That is presumably why Machiavelli McConnell and Doofus Donald didn’t just pull Kavanaugh and insert an equally conservative, less inclined to commit assault before he drinks himself under the table.

But, in their machinations, they forgot the Republican ladies.

We must make sure that the Republican ladies never forget them.

Jennifer Nostradamus Speaks

Nostradamus

Jennifer Rubin, Republicans’ misogyny will come back to haunt them:

Republicans … could win this fight for the swing Supreme Court seat, but they cannot bestow legitimacy upon Kavanaugh or erase their record of weaponized misogyny. Progressives will seek his recusal in every case of political significance. Every 5-4 decision in which Kavanaugh is the deciding vote will be denounced as illegitimate, the work of a partisan judge elevated to the court by nefarious means. The decision will be respected legally in the short term, but in the future, it will be argued, the decision should carry zero precedential weight. Those he once accused of participating in a left-wing cabal will seek to vacate cases they lose in which Kavanaugh was the deciding vote. In future cases, they will urge  justices and lower court judges to downgrade the importance of these decisions, in effect treating them as unpublished opinions that should not impact future cases.

Democrats will ferret out the witnesses whom the FBI ignored and subpoena FBI officials to testify. They will leak the full FBI report at some point and disclose any communications between the FBI and White House that reveal efforts to curb the FBI investigation. They will seek Kavanaugh’s removal, and maybe even his disbarment.

When a Democratic president eventually wins the White House with a Democratic Senate majority, you can count on a court-packing scheme. Most critically, any decision Kavanaugh renders in Trump’s favor on the Russia probe might ignite a constitutional conflagration in which the majority of the country sees an illegitimate justice protect a president illegitimately elected with the assistance of the United States’ foe, Russia.

None of this is desirable, nor would it have been conceivable had Trump picked another justice. However, in producing a worthless investigation and declaring open season on sex-crimes victims, Republicans push women out of the party and onto political war-footing. If power politics is what the Republicans want, women and others in the anti-Republican coalition (male and female Democrats, independents and ex-Republicans) will learn to play just as fiercely.

Emphasis added.

There is, of course, a logical counter prediction: that lots of women thought protecting fetuses was the be-all-and-end-all in 2016: if they swallowed Trump’s misogyny and crime for the sake of the Court, then surely they will not be concerned about a long-ago attempted rape by God’s anointed servant, one destined to complete the holy mission of overturning Roe.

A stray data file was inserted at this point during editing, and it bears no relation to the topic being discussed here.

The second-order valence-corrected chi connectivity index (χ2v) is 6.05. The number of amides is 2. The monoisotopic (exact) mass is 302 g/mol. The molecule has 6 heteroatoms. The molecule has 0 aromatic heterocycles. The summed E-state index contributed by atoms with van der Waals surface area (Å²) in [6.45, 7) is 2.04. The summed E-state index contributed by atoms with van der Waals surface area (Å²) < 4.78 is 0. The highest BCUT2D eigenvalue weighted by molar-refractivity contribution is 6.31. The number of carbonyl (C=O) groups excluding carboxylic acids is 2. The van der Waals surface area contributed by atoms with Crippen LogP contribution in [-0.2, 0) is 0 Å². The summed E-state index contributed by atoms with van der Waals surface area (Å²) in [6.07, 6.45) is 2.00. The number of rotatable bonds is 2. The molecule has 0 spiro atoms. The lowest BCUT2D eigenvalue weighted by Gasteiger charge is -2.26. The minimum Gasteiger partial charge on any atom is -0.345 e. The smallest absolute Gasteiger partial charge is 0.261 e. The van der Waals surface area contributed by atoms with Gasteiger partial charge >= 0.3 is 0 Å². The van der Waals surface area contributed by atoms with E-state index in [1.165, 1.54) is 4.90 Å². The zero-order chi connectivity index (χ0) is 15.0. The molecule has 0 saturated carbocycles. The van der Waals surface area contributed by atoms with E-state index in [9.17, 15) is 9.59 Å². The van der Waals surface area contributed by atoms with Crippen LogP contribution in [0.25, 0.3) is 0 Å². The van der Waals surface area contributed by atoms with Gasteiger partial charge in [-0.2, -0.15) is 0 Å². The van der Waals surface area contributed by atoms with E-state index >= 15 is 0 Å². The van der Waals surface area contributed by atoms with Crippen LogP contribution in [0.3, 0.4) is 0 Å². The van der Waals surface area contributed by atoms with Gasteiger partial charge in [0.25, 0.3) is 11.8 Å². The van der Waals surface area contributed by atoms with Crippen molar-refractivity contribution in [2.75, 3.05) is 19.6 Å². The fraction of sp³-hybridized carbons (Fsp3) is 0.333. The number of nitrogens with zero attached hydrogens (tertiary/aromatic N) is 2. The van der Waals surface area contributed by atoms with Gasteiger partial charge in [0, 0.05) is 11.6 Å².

Certainly, there are some women of that view. But there will be others who will have had one misogynistic rant too many from the Trumpster.

However that works out, we cannot let this go. We have to keep asking the Republican pols how much attempted rape they think is tolerable, and at what age. And, by the way, how much perjury is just enough perjury in a Senate confirmation hearing?

Questions of this ilk will really piss them off. When they act all angry and hurt, just ask ‘em again—in a sweet and reasonable tone of voice: when your teenage daughter is assaulted, should she automatically be disbelieved unless she can present eyewitnesses?

Further Down the Rabbit Hole

rabbit hole

Good morning. And good afternoon to today’s readers in France and Croatia. It is Thursday, October 4. Here is where se seem to be today.

Winning by Losing

As far as one can tell today, each side might win politically by losing on the Kavanaugh vote.

That’s because a narrow Republican loss could stoke the anger and resentment among the yahoos, while a narrow Republican victory might dampen it down.

A Risky Game?

The Democrats would all prefer a narrow win on Kavanaugh, and just let the political chips fall where they may.

But it’s possible that Mitch McConnell is playing a double game, setting his side up for a narrow loss. That would be risky in multiple ways. But it could be the case.

Droit de Seigneur as a Bedrock Republican Principle

In any event, the Republicans are pretty blatant about the claim that a woman with a story of sexual abuse must never be believed, lest a man be unjustly accused and suffer adverse consequence

At least, you can never believe the woman unless there were multiple eyewitnesses who support the woman’s story.

To protect your sons, never let your daughters tell what happened to them. If they tell anyway, cheerfully watch as their lives are destroyed. Because, at all costs, you have got to protect your sons from hypothetical false charges.

It does not take the superlative legal genius of a jurisprude such as Brett Kavanaugh to discern the consequences of this position.

It means that men are immune from the consequences of rape and other abuse so long as no one else is there to see it.

 

 

On Participation in Bar Fights as Necessary and Essential Proof of Masculinity

Jonathan Chait, Kavanaugh Supporters Have #MeToo Moment, But for Bar-Fighting:

The New York Times reports that Brett Kavanaugh was questioned by police in 1985 for his involvement in a New Haven bar fight. …

The conservative community has leapt to Kavanaugh’s defense. Their defense does not focus on the truthfulness issue, but instead on the legitimacy of bar-fighting, which they apparently see as a cherished way of life now under threat by the liberal elite.

Drat! Never been in a bar fight. I fail the test, once again.

Evening Thoughts

final straw

From Paul Waldman:

Why Trump may actually want Kavanaugh to go down in flames:

Trump has watched as a backlash against him, especially among women, has pulled down his approval ratings and taken us to the brink of a historic Democratic midterm victory. But now he sees his chance to create a backlash to that backlash. So he’s riding the twin vehicles of anger and fear: anger at women like Christine Blasey Ford who have the gall to accuse a man like Brett Kavanaugh, and fear that now every man is a potential victim of some screeching harpy who makes a false claim against him.